In our era of high-profile, high-cost security breaches, network security is more crucial than ever, and crucial to network security is patching. I sat down with Chiranjeev Bordoloi to discuss important steps admins can take to optimize their patch management and secure their networks.
Bordoloi, CEO of patch management and vulnerability remediation firm TopPatch, has spent over two decades in the field and frequently appears on CNBC, CBS, and NPR to discuss cyber security issues. In his opinion, patching is critical to security, and an effective patch management system—or lack thereof—can make or break an enterprise’s ability to fend off malware and other attacks.
Why networks don’t get patched
Without an effective patch management system to help automate patching, the day-to-day realities of life in the IT trenches can sabotage even the best intentions, according to Bordoloi:
What we see out there in the field is that the C-suite defines policy, but the system administrators have to implement it. Many of them are putting out fires daily; they don’t have time to do the preventive maintenance needed to patch network weaknesses. A policy may mandate that you have to apply critical patches to all systems by a certain timeframe, but a system admin looks at that and says, “Wow, how am I going to do this? I’m running multiple operating systems and I’ve got hundreds or thousands, or hundreds of thousands, of servers and one of me.” So they end up not doing it.
And then, of course, networks become vulnerable to attack.
Patch management systems can ease the burden on admin while maximizing security. Bordoloi offered several practical tips to get the most out of yours.
APIs for integration
When choosing a patch management system, Bordoloi said, look for one with “extensive APIs to integrate with other enterprise systems, such as vulnerability scanners.” Neither a patch management system nor a vulnerability scanner can operate to maximum effect on its own. “Scanners can tell you when a patch is missing, but that’s not useful unless it’s integrated with the patch management system, which can then apply that patch.” Those APIs are vital to achieving that integration.
To further illustrate the importance of APIs, Bordoloi described TopPatch’s work with “a big bank that runs a lot of Linux,” for which the bank hired TopPatch. Those Linux servers, he said, “were unpatched for a while, and their Red Hat Linux servers were exposed,” especially to threats coming in via Adobe and Java applications, the latter being, in his words, “the greatest security threat to enterprises today.” APIs, Bordoloi said, allow the patch management system to secure the relevant servers while playing nicely with other systems, keeping the bank’s infrastructure up, running, and safe.
For maximum security, admins need to apply patches uniformly across all platforms, Bordoloi told me, adding that in many cases, they don’t. Typically, “a lot of system administrators patch Windows machines in a timely manner but leave their Linux systems open,” due to the less-intuitive nature of Linux operating systems. Red Hat Linux, according to Bordoloi, is “especially painful to patch,” and administrators often neglect Macs, too.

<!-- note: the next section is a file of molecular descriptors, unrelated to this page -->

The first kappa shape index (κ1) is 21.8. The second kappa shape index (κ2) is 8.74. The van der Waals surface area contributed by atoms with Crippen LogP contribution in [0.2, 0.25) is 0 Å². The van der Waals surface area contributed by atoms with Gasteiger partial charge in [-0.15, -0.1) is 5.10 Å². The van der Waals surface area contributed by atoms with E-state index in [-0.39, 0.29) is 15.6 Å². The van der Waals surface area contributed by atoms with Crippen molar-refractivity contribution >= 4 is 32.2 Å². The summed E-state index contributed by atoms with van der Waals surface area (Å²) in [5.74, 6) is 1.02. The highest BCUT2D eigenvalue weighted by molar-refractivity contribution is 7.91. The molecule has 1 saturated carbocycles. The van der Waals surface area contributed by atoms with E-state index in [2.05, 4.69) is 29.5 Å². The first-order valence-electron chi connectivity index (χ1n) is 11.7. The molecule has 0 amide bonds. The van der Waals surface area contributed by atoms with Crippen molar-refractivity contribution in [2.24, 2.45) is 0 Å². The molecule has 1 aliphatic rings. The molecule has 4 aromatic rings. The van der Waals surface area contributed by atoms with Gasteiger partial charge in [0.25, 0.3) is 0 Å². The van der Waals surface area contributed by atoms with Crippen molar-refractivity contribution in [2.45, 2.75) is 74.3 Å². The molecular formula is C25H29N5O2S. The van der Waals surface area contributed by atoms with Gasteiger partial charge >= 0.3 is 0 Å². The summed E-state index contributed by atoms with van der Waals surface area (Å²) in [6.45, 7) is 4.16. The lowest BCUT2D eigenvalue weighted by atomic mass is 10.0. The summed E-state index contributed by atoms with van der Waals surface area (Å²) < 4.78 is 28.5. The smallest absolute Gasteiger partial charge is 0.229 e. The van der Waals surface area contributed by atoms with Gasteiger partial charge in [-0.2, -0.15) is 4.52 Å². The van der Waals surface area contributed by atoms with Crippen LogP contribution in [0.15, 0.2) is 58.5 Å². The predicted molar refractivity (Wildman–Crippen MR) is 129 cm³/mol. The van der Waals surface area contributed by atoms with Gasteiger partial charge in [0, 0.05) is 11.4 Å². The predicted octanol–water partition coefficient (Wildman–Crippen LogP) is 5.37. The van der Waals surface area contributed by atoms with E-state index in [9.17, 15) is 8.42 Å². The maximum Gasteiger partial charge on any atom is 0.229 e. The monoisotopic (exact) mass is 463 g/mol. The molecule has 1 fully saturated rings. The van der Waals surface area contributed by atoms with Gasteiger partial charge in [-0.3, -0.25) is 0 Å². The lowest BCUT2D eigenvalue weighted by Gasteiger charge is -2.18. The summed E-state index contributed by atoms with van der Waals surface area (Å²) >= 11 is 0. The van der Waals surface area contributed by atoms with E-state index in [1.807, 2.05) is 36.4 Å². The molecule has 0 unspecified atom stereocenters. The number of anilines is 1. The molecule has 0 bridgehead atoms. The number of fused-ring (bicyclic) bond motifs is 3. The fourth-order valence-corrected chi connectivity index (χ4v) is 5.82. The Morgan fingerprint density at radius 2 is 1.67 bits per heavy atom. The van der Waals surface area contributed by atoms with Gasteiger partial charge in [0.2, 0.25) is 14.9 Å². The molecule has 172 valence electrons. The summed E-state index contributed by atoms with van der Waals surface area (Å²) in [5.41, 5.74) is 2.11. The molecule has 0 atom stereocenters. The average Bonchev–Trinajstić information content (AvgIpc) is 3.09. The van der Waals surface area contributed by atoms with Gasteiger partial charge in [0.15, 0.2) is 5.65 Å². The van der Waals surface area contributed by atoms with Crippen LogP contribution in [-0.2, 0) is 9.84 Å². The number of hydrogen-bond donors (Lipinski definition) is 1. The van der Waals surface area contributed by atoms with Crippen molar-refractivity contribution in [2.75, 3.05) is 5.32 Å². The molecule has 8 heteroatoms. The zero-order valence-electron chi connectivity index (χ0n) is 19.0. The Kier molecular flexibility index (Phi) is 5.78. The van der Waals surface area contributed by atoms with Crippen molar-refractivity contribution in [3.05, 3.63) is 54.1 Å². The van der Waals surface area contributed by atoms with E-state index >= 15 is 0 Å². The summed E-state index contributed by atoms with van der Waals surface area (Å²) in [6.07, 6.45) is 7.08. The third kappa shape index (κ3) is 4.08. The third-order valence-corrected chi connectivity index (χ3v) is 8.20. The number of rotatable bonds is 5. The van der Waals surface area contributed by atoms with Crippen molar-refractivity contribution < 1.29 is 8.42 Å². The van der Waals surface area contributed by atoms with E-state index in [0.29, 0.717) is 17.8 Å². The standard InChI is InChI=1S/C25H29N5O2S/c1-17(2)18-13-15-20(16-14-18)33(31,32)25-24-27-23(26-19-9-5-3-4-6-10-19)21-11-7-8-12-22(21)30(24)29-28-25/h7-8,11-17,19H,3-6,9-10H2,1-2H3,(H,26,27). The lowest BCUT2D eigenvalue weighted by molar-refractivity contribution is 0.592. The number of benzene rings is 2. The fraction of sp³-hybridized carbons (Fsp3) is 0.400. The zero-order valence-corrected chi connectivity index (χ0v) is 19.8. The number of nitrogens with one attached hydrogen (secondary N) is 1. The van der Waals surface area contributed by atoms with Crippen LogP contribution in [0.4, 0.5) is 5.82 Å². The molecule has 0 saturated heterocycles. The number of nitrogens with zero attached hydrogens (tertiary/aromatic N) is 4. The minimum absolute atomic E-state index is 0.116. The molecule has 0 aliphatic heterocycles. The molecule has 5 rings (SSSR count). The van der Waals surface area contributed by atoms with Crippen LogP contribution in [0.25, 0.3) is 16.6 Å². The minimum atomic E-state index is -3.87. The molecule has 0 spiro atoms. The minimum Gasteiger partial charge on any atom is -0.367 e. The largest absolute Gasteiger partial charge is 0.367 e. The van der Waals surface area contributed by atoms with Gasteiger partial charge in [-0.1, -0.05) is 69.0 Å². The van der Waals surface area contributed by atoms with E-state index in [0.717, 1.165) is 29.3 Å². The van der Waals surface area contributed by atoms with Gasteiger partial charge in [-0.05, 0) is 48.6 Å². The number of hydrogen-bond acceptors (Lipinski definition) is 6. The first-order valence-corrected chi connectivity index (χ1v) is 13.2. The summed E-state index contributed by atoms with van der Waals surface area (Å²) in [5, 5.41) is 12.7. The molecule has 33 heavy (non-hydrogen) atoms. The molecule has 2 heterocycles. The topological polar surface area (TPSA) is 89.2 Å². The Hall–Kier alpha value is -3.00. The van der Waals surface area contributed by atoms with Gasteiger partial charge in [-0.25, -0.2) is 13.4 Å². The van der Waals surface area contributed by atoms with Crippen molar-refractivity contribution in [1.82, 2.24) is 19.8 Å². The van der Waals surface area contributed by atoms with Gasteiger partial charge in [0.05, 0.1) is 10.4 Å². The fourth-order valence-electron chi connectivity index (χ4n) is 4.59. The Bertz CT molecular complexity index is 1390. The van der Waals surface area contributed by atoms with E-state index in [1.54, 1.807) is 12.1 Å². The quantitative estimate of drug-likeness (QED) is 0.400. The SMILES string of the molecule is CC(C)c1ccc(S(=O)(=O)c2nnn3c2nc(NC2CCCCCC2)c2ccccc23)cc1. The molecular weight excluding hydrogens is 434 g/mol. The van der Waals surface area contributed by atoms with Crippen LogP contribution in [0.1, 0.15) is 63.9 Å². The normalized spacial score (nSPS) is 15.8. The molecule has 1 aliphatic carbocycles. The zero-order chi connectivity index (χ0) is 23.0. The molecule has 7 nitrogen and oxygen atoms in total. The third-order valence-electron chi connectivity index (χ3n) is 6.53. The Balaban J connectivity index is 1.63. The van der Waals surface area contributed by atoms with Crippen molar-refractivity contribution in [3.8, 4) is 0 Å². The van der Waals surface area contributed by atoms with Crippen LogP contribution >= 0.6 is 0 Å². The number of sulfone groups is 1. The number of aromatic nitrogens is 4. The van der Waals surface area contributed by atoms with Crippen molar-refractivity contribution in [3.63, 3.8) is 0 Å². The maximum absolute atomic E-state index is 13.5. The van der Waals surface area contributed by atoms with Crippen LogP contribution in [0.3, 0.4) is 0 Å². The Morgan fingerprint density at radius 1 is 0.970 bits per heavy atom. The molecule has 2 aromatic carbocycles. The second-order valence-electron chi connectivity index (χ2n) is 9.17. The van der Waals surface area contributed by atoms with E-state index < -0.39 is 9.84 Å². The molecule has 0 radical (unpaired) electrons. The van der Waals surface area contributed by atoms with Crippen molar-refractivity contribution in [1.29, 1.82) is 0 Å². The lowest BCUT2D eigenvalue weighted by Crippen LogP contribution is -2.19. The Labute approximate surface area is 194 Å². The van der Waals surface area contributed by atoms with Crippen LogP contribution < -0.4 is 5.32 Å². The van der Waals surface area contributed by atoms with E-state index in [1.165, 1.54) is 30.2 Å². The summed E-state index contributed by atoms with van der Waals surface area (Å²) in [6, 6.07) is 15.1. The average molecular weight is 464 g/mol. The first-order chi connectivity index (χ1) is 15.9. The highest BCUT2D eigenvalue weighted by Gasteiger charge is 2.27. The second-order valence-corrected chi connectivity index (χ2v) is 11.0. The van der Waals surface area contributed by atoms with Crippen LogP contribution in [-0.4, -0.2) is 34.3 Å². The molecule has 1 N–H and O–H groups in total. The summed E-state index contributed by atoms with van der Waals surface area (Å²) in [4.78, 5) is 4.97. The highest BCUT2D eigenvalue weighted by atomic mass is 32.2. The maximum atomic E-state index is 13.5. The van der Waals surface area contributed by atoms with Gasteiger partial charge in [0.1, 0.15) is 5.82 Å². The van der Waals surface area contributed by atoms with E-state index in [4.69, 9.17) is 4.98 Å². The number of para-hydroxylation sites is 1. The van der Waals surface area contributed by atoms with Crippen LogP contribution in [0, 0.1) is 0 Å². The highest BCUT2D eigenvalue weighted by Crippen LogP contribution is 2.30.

And in larger organizations with a dedicated administrator for each platform, specialization can create its own problems. “Linux administrators don’t typically understand Windows very well, and vice versa,” Bordoloi said. “So in a company where there’s a Linux administrator and a Windows administrator and one of them goes on vacation, that leaves all those machines exposed.”
To meet these challenges, Bordoloi recommends a cross-platform patch management system that all admins can learn and use, so that if one admin is away when a critical security patch is released, another can push out the patch.
Test your patches before you push them
Once your patch management system is in place, make sure patches work within your environment before pushing them out. “As we know,” Bordoloi said, “patches break stuff.” Vulnerabilities in third-party applications require frequent patching, but patches can create conflicts and cause problems with other software. To avoid this, Bordoloi advises that patch management policies mandate test environments with “automated system health monitoring, and that proactively issue notifications, based on preset parameters of memory, CPU, and hard drive usage.”
“It’s not Patch Tuesday anymore”
We live in a different world than the one of just a few years ago. Patches, Bordoloi pointed out, “get released very frequently now—it’s not Patch Tuesday anymore. Now there are a lot of out-of-band patches, mostly security patches. They might come out on a Friday.” And if they do, enterprises need an effective patch management system to push them out as fast as admins can manage, because the danger to networks is greater than ever.
“Hackers are very technical people,” Bordoloi said. “They know what goes on. They realize how painful patching is. They realize how many systems are unpatched, and they write malware to target those unpatched vulnerabilities.” But with a strong patch management policy and system in place, those hackers won’t get to you.
Jude Chao is Executive Editor of Enterprise Networking Planet. Follow her on Twitter @judechao.